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ID Course at U of Toronto

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This past term (Jan – Apr 2006), the Institute for the History and Philosophy of Science and Technology at the University of Toronto offered a graduate course called “HPS 1046H – Teleology, Adaptation and Design”, taught by Denis Walsh.

Here is the summary:

HPS1046: Special Topics: Teleology, Adaptation and Design (D. Walsh)
Evolutionary biology, unlike other natural sciences, appears to deploy teleological explanations. Teleological explanations appear to be appropriate because organisms appear to be designed for specific purposes. The course discusses various attempts to naturalize, or eliminate, biological teleology. We discuss the relation of natural selection and adaptation, the adaptationist programme in evolutionary biology, normativity and function and arguments for intelligent design in biology.

The relevant links:

Denyse O’Leary is an extraordinarily bright, insightful, and articulate author and commentator. Keep an eye on her and visit http://post-darwinist.blogspot.com/ The universe and living systems are screaming design with an ever-more-shrill voice as science teaches us more about how things work, and, as a result, an increasingly Herculean effort is required to deny design and teleology by those with a vested personal or professional interest in a dying and doomed philosophy. This is why the opposition is in a state of complete panic, and is resorting to desperate measures to shut down debate. They can't possibly win, because the evidence will eventually overwhelm. GilDodgen
[bFast: Psst, it's Judge Jones.] j
Based on the course description, it seems this is an ID course in the broad sense - a course dedicated to understanding the logic of inferring function, purpose and design in nature. However, this doesn't seem to be an ID course in the narrow sense. Specifically, at least based on the description, it doesn't seem to make the leap to arguing that design should actually be inferred in living systems. bdelloid
I am an astrophysics student here at UofT. I came out admitting myself as an IDist towards a few of my schoolmates here at UofT. Most were life science students of some sort. This caused a great discomfort among my schoolmates and led to a 3 hour debate in our zoology department, in one of the lecture rooms. I think that UofT is getting a knock at the door, and its ID. They do not like it. Questions from students about ID, led to half a biology lecture in first year about ID & creationism and how it's not science. In the words of Prof Spencer Barrett (he added) ,remember "Evolution has no purpose or goal". Recently, departments of Botany and Zoology have merged to form, a department of Evolution and Ecology, and stressing the importance of evolution in medicine, biology, and behaviour etc... Here is the link of their proposal: http://www.artsandscience.utoronto.ca/resources/pdfs/biosci/EEB_18Oct05.pdf Arian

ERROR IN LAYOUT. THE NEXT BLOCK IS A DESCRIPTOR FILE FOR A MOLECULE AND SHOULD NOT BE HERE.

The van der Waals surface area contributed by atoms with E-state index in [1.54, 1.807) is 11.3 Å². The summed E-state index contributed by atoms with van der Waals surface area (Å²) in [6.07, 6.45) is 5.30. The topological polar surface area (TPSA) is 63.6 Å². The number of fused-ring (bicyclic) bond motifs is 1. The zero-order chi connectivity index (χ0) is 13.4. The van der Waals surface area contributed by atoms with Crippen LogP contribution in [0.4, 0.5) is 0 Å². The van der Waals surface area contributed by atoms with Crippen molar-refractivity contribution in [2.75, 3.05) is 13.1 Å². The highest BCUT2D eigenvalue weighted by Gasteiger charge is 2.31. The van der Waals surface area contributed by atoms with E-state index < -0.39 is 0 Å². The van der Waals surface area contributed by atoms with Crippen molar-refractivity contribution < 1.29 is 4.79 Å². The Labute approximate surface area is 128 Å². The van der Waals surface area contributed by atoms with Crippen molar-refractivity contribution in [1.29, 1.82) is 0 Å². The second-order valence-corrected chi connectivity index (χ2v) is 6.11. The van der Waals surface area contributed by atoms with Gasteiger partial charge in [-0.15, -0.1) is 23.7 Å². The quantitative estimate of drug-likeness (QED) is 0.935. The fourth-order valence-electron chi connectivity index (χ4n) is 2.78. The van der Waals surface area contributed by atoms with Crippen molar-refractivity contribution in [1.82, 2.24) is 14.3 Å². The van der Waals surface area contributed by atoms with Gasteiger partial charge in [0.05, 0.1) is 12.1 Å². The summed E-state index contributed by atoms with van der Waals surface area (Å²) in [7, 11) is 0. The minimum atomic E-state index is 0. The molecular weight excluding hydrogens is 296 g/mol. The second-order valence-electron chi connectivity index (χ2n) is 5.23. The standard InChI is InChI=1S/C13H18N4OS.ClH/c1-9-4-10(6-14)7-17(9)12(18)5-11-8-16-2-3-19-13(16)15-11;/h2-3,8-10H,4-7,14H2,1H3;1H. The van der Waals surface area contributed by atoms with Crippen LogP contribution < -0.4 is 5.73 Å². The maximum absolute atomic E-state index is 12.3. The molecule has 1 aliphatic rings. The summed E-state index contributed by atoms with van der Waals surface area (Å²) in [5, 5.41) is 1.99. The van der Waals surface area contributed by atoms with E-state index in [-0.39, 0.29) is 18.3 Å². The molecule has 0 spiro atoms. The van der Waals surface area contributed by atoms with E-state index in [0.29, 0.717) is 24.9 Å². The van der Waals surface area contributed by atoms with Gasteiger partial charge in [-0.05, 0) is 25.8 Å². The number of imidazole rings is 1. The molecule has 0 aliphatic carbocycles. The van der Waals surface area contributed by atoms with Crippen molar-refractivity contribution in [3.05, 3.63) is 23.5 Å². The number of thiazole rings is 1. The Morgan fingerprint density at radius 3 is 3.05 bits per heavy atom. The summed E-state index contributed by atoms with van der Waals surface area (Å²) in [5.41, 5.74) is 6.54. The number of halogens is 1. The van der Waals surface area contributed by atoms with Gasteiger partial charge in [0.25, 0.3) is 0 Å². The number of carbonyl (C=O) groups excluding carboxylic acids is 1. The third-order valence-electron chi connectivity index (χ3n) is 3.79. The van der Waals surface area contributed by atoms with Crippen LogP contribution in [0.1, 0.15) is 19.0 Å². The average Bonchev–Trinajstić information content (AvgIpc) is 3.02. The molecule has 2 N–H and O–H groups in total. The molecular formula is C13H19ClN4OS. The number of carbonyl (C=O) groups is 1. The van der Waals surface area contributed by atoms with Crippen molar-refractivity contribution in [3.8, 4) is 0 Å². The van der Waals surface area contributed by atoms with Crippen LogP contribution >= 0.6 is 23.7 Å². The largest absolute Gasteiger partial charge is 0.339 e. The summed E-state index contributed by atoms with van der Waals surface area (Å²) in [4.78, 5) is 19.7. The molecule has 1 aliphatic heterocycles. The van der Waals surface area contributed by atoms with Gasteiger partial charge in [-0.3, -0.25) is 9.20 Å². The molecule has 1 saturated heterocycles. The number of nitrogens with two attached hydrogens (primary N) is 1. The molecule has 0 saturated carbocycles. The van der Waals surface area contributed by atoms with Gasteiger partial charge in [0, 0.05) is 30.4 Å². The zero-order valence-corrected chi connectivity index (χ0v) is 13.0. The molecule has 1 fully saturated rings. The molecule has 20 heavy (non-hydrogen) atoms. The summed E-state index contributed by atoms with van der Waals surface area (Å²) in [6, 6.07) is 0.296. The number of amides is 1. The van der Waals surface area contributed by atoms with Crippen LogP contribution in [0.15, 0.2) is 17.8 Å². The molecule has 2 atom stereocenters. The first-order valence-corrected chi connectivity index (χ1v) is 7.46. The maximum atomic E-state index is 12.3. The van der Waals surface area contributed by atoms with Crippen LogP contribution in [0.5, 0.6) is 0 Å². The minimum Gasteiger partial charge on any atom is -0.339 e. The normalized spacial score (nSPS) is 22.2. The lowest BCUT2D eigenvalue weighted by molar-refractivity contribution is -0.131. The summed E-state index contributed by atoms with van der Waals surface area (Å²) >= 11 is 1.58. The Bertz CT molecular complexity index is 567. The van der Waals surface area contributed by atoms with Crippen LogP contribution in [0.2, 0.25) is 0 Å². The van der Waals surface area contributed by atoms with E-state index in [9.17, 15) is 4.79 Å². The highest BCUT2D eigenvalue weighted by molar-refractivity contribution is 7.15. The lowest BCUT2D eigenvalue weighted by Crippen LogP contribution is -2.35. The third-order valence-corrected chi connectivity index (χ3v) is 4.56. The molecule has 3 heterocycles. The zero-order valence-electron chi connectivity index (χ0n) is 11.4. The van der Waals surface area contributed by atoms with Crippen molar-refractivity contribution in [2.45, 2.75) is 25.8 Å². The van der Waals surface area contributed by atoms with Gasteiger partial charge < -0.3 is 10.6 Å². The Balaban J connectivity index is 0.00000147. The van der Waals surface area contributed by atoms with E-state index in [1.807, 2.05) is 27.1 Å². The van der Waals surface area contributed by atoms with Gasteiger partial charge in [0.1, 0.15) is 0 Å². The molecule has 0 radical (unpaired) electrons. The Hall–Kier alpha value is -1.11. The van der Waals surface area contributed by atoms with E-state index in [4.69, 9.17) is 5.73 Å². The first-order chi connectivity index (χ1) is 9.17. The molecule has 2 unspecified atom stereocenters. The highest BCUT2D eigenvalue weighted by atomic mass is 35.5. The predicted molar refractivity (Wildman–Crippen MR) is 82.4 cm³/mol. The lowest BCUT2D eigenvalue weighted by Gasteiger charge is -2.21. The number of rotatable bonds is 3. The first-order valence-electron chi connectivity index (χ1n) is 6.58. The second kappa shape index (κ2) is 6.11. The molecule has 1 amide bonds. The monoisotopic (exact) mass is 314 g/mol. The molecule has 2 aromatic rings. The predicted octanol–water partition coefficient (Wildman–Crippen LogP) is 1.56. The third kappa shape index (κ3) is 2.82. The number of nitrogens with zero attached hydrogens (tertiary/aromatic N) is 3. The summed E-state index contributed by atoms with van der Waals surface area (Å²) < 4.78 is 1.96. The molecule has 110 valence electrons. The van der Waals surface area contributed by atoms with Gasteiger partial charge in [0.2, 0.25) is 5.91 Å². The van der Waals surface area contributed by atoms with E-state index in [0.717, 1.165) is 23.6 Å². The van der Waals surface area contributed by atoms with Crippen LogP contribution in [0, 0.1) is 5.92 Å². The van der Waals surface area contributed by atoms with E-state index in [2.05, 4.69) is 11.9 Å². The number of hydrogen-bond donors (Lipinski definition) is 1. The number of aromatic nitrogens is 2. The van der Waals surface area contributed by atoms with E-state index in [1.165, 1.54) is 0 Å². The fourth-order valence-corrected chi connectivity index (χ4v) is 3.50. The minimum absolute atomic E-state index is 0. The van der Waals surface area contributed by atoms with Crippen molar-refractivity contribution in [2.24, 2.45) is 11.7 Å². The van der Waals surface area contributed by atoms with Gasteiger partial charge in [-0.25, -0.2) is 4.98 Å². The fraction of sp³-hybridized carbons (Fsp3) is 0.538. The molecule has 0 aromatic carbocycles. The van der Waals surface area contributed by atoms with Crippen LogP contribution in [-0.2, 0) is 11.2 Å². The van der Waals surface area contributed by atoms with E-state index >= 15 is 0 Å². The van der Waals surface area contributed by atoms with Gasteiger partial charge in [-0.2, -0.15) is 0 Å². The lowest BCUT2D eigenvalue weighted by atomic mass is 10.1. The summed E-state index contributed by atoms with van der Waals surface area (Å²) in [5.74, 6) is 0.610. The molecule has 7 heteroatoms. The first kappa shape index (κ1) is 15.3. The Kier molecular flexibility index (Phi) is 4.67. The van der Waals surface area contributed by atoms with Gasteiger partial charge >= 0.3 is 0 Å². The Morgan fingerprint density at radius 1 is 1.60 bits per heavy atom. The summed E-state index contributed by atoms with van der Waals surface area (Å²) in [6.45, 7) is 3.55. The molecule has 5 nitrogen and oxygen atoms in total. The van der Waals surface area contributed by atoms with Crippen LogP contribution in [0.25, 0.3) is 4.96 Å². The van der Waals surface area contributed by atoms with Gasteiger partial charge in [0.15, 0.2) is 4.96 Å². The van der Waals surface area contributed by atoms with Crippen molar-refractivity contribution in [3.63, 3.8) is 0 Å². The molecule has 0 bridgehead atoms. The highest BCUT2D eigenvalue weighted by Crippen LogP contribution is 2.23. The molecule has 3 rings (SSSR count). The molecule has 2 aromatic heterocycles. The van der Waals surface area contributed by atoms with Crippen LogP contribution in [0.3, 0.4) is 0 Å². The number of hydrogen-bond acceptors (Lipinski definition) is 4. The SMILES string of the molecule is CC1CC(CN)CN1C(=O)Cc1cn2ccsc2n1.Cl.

Well, the ID controversy must be continuing to grow because now stuff is happening in my own back yard (University of Toronto) and I've never even heard of it. But at the VERY same time, an adult night school course on the ID controversy is also being taught at U of T by biology teacher Bob Giza, AND there are regular meetings of a group of interested adults in the med sci alumni lounge, under theadership of a local neuropsych doc. I taught last Thursday night's adult night school session myself (addressing the question: Why is ID a major public controversy?) I have also spoken at the alumni lounge meeting on the same subject. Funnily enough, a McGill U (Montreal) prof Brian Alters has been raising cain because the Social Science Research Council wouldn't give him a whack of bills to carry on about the danger to the Canadian public that ID represents. SSRC (pronounced "shirk") may be bullied into backing down from their contention that he never demonstrated his case. Which is too bad, because in Canada, ID is mostly people meeting on campuses to discuss stuff like the anthropic coincidences and the Cambrian explosion, and see films like Voyage of the Cell. - cheers, Denyse, Toronto-based journalist P.S.: On the other hand, if guys like Alters make enough noise, maybe ID will morph into something more, and I can cover it on my home turf. - d. O'Leary
Interesting, why is it that the science with the lowest ratio of athiests to non-athiests is physics? Do you have a link to this? I'm really curious about the breakdown of religious beliefs by field of scientific study. mjb99
"Evolutionary biology, unlike other natural sciences, appears to deploy teleological explanations." Interesting, why is it that the science with the lowest ratio of athiests to non-athiests is physics? Though the cosmos seems to be the product of the big bang constistently following preordained laws, the big bang event itself cries out for a teleological explanation. Furthermore, the nature of the laws of nature seem to be more carefully balanced than a Florida election -- if it were not so, the entire thing just wouldn't work. 'smells like design to me. One day Judge Brown is going to discover that teleologists love the big bang, and he'll declare it illegal to teach that too. Hey, the guy may as well be consistent. bFast

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